- House leans on his best friend Wilson, just as Holmes relies on Watson, to persuade him to take on patients and to serve as a moral compass.
- House treats everyone poorly, from his boss to his best friend and patients, displaying his arrogance and negativity towards others.
- House’s love for music and art is a key aspect of his character, providing a softer and more emotional side to him that contrasts with his logical thinking.
House M.D. is an incredibly well executed medical drama show which laid out several of its core elements from the very first episode. The series, created by David Shore, follows the brilliant, yet unruly and unorthodox Dr. Gregory House (Hugh Laurie) as he seeks to help unravel the mysteries behind unique and intriguing medical cases. Along with a crack team of medical specialists, House takes on rare cases that appear unsolvable and finds the solution to best treat his patients.
The series was inspired by Sherlock Holmes and has several references to the reclusive genius detective that show the similarities between House and Holmes throughout the series. And upon rewatching House, it becomes clear that several elements which carried through to the very end, and played a significant role in almost every episode, were established during the “Pilot.” This appears to be a clear indication that a lot of thought and effort went into the series from the very beginning and the show is made all the better for that.
7 House Loves Wilson
Despite Treating Him Poorly
Just as Holmes relies on John Watson to support him and occasionally serve as a moral compass, House leans on Dr. James Wilson, his best friend and fellow doctor at Princeton-Plainsboro Hospital. Wilson has an abundance of compassion, patience, empathy, and genuine desire to help others, and when House is stubbornly refusing to take on any patients or help individuals who he deems boring, Wilson is frequently the man to persuade him. In the “Pilot” episode, Wilson lies to House about a new patient being his cousin, which results in House taking the case as a favor. The two push each other, and have a tight bond which continues throughout the series.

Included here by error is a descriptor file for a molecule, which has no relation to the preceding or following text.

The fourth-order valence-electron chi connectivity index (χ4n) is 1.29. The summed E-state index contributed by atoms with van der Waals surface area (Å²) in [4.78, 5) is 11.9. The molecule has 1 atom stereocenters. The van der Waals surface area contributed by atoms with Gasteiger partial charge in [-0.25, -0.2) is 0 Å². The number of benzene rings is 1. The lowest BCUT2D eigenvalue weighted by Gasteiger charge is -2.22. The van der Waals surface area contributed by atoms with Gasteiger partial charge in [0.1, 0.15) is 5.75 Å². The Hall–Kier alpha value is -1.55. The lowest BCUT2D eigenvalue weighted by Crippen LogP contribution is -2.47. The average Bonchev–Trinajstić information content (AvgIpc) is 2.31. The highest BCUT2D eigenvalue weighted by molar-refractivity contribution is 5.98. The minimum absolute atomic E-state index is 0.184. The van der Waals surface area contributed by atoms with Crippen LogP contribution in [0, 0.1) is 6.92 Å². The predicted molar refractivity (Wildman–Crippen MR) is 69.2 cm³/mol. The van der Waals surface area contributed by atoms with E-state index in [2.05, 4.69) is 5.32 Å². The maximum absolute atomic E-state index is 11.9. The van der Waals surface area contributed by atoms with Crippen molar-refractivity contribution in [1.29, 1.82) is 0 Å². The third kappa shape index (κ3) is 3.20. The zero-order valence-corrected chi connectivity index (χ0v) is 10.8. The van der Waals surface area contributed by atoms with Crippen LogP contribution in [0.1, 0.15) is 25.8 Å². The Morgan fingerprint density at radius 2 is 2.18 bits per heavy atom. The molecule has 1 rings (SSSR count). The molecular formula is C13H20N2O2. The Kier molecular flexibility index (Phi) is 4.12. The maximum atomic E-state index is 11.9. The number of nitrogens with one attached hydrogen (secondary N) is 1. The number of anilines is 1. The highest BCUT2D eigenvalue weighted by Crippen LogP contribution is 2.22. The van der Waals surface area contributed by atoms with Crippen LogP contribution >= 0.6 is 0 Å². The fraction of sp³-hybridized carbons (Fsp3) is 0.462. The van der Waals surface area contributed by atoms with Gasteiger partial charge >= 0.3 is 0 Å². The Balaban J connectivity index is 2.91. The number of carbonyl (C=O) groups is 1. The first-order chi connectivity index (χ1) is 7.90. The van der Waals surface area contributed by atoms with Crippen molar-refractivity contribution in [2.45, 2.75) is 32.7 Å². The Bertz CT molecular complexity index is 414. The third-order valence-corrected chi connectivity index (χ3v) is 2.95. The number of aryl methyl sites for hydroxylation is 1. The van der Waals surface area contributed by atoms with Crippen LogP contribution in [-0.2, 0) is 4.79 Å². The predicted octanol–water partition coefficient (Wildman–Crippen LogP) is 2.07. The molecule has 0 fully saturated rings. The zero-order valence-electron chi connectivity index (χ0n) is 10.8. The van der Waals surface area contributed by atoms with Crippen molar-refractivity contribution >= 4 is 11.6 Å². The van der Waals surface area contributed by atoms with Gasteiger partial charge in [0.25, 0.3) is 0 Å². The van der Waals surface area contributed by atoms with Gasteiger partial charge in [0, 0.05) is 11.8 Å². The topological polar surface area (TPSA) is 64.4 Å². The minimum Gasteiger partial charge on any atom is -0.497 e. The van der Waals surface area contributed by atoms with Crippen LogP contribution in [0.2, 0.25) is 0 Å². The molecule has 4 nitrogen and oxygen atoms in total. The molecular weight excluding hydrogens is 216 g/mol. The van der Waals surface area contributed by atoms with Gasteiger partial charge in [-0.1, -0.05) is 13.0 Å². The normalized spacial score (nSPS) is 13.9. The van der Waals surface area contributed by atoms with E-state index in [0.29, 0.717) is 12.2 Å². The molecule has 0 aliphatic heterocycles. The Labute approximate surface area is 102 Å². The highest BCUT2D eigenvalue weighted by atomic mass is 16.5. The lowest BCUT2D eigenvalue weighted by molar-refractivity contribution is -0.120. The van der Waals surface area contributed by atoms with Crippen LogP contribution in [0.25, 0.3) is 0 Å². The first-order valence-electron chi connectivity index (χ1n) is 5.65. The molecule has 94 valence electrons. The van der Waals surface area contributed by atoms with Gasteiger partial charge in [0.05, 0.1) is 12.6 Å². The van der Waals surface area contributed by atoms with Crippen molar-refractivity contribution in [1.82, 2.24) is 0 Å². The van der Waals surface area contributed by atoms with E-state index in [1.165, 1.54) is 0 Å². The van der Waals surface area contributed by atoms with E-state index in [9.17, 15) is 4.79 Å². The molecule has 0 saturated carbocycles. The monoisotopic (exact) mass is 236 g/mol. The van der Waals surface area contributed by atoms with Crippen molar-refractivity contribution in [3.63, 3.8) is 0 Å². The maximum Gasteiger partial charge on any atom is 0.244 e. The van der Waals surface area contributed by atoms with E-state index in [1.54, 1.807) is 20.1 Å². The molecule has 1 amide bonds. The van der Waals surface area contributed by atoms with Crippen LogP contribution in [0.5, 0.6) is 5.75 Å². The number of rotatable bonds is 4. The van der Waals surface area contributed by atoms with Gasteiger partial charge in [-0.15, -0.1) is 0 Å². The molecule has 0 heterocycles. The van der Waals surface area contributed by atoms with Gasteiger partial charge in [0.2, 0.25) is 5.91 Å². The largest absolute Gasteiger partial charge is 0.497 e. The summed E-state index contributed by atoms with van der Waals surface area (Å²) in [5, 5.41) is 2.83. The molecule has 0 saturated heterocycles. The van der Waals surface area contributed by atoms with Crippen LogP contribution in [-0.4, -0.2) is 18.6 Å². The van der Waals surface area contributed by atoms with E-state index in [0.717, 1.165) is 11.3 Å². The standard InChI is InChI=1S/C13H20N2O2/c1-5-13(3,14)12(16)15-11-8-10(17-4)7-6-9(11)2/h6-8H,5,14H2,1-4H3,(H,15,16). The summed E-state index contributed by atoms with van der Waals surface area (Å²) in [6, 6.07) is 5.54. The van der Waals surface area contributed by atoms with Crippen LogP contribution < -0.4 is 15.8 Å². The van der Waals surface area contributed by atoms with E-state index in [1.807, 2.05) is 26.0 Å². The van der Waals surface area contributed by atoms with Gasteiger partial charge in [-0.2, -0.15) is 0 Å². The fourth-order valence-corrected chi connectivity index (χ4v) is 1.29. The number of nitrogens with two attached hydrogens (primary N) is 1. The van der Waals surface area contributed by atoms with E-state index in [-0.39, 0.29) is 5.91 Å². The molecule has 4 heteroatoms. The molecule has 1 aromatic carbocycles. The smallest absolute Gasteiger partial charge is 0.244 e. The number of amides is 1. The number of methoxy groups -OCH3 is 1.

6 House Is Also A Jerk
To Patients, Colleagues, And Everyone Else
While most doctors may at least attempt to develop some sort of bedside manner, House doesn’t try to play silly games, convincing people that he cares. House genuinely does not care when it comes to most people. House treats everyone poorly to an equal level, from House’s boss, Lisa Cuddy, to his best friend, Wilson, and any patient he comes into contact with. House displays his arrogance and negativity liberally in the first episode, immediately establishing how his character behaves and views the world around him.
8 House M.D. Characters Who Could Have Carried Their Own Spinoffs
House, M.D. ended in 2012 after eight successful seasons on Fox, and the cast bid farewell to their characters (but a handful shouldn’t have).
5 Philosophy And Music Is Key
House Enjoys Art More Than People
Again, leaning into the connections with Sherlock Holmes, House finds it soothing to listen to music, as well as playing instruments like the piano to keep his mind and hands active. In the first episode, House loudly plays music to help himself focus. Throughout later episodes and seasons, House continues to reveal his love for music and art as a whole. This side to his character is somewhat softer and more emotional, as it is less about logic and more about the feelings and sensations which can be achieved by playing or listening to the right notes at the right time.
4 House Doesn’t Play By The Rules
Of Neither The Law Nor The Hospital
House is often reckless in his behaviors. He plays fast and loose with the rules and as soon as he comes across a credible theory, he often starts prescribing medicine and treatments ahead of the results in the hopes that the correct conclusion has been found. In the “Pilot” alone, House orders several intense tests which put his patient in danger, before eventually narrowing the illness down to just a few options. When weighing up how to find out which treatment is required, House decides to halt all current treatments and see how quickly the patient starts to deteriorate.